We have two major pieces of news this week. First, you may listen to the latest podcast episode–a recap of our greatest hits–on iTunes, Stitcher, Player FM, and right here:
Second, we are launching our first-ever listener survey! What do you like about the podcast? What do you dislike? Please be gentle. But also, please fill it out: visit www.councilchronicles.com/survey and answer a few simple questions. Plus, tell us anything you think we should know about why you listen and what you want from the program.
On this episode, you will hear excerpts from these full interviews:
By the way, did you know that one year ago this week is when “Tear It Down” was released? In that time, thousands of people have listened and many have walked away with a newfound appreciation for the functionality of their own local governments. To hear the entire eight-chapter series and its colorful cast of characters, visit www.tearitdownpodcast.com.
As always, City Council Chronicles’ sponsor is Dig Deep Research. They assist local governments in obtaining grant money and are eager to hear from potential new clients. Find out how they can help you today:
Emily LaDouceur has had a front row seat to several heated skirmishes during her mere four months on the Berea council. From responding to criticism of her attire to pushing an overhaul of the anemic ethics code, she discusses the forces in the community that are making her life difficult.
Q: What happened prior to the April 16, 2019 council meeting that led to your comments about leggings?
A: A man who ran for city council made derogatory comments about me being a big girl and why do I think I can wear yoga leggings? It was posted in a public but membership-only Facebook group. [Another member] posted a picture of me giving a tour of children in city hall. She had put a black smudge over my face and asked “what is this black cloud over Berea?” He made his comments below and it went from there.
Q: Okay, a school group. How many of the parents contacted you after the tour and said, “my child saw female legs today and I had to check him into therapy?”
A: That would be a big, fat zero. None. Nil.
Q: I don’t understand, though, how your tour went from school kids to “I’m getting hate mail for my trousers.” Was it just this one individual who has so much sway over perceptions of you?
A: I wouldn’t say they have huge sway. But hate always has some measure of following. It had nothing to do with my leggings, let’s be real. It’s about politics, where I am left-leaning and they are a very conservative group. And then some good old-fashioned misogyny.
Q: You turned the criticism right back around on your antagonists by posting on Facebook, “the outfit was appropriate….I’ll let you put on the outfit I wore that day…then you can put on the holy, stained T-shirt and oversized jeans worn by some of my colleagues to city council meetings. Report back to us which outfit is more ‘lazy and inappropriate.'” Why bring your fellow councilmen’s choices into this? You could have easily defended yourself without putting them down, yes?
A: Sure. I don’t see it as putting them down as just pointing out the double standard. Women are held to completely different and more stringent standards. I don’t care what they wear as long as they’re getting the work done.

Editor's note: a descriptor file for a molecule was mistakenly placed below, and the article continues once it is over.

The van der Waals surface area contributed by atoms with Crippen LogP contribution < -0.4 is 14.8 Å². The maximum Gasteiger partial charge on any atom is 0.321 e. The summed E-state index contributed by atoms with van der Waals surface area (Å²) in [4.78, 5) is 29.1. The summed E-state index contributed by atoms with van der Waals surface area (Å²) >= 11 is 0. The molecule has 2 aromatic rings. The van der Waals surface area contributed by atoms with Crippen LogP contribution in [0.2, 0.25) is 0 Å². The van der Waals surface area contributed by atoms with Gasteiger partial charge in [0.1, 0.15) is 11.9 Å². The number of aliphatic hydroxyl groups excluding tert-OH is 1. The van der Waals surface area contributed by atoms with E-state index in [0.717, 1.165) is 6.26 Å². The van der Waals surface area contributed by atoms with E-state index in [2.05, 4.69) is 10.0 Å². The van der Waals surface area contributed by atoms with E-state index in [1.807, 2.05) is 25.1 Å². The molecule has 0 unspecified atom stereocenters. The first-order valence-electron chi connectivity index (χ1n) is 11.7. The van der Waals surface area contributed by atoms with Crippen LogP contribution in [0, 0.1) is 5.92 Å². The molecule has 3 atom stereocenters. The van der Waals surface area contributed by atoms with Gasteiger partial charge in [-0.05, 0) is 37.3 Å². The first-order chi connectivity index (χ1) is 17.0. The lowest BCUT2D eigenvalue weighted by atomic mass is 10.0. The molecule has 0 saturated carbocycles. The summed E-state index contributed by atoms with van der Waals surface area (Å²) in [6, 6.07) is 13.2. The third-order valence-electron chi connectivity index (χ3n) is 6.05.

Q: In what way did your council colleagues and the mayor disappoint you here?
A: By not directly calling out the hatefulness. It really is a hate group, and I don’t use that term lightly. There are five council members and the mayor who are members of that group. Progressives in town made a call for them to denounce the behavior of this group and to also exit it. Instead it was a whole lot of false equivalence.
Q: You proposed a new council committee to review your city’s code of ethics. What prompted you to think that Berea could be more ethical?
A: We did have a huge blow-up that made statewide news of one particular councilman. He posted an inappropriate and misogynistic meme on Facebook and it was during the Kavanaugh [confirmation] hearing, speaking about the victim. At the following council meeting, there were I think 16 women and men who spoke and many people really laying their hearts on the table about their trauma. They weren’t asking for him to resign. They wanted reconciliation. They wanted an authentic apology. The problem was that in his apology, instead of really saying sorry, said his wife posted it.
A: All of the council members used their opportunity to respond by saying, “well, we have an outdated ethics code. We should probably revisit that.” When I started digging into the code, it is the bare minimum. It is probably, in the whole state of Kentucky, the most bare, basic, minimum code that is in existence.
Q: Where has the meeting footage of the ethics committee come from?
A: It came from my phone. My Facebook live.
Q: Do I understand that the only reason we know about a massive overhaul of the municipal ethics code is because one council member thought to press record on her phone?
A: Yes. I presented a laundry list of open meetings violations that our current council has been partaking in. There won’t be any discussion in council meetings. Most of the discussion happens in these committee meetings that are very poorly attended. They’re not recorded. Minutes are rarely taken. No one really knows what’s going on. I took it upon myself to bring up those things and some of them have changed. I’ve committed to recording as many of them that I can. I’m trying to record them so the public can see how these things are operating.